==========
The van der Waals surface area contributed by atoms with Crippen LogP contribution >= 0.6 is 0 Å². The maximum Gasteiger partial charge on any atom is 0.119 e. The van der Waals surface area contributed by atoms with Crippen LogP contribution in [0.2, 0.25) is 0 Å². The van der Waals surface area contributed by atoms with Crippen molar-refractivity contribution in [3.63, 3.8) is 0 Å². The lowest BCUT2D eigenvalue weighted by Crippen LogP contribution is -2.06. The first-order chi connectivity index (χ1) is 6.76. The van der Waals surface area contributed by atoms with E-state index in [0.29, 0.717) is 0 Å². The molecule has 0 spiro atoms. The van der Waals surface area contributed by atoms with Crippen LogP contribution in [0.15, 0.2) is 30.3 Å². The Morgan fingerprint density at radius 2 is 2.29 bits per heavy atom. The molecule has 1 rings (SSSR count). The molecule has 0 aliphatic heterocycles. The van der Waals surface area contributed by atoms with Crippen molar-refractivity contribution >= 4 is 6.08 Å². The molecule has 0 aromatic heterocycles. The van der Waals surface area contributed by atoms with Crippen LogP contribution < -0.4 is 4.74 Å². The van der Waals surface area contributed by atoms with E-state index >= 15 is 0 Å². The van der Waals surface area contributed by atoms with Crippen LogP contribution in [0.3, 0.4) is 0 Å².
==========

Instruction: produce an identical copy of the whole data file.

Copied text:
The van der Waals surface area contributed by atoms with Crippen LogP contribution >= 0.6 is 0 Å². The maximum Gasteiger partial charge on any atom is 0.119 e. The van der Waals surface area contributed by atoms with Crippen LogP contribution in [0.2, 0.25) is 0 Å². The van der Waals surface area contributed by atoms with Crippen molar-refractivity contribution in [3.63, 3.8) is 0 Å². The lowest BCUT2D eigenvalue weighted by Crippen LogP contribution is -2.06. The first-order chi connectivity index (χ1) is 6.76. The van der Waals surface area contributed by atoms with E-state index in [0.29, 0.717) is 0 Å². The molecule has 0 spiro atoms. The van der Waals surface area contributed by atoms with Crippen LogP contribution in [0.15, 0.2) is 30.3 Å². The Morgan fingerprint density at radius 2 is 2.29 bits per heavy atom. The molecule has 1 rings (SSSR count). The molecule has 0 aliphatic heterocycles. The van der Waals surface area contributed by atoms with Crippen molar-refractivity contribution >= 4 is 6.08 Å². The molecule has 0 aromatic heterocycles. The van der Waals surface area contributed by atoms with Crippen LogP contribution < -0.4 is 4.74 Å². The van der Waals surface area contributed by atoms with E-state index >= 15 is 0 Å². The van der Waals surface area contributed by atoms with Crippen LogP contribution in [0.3, 0.4) is 0 Å².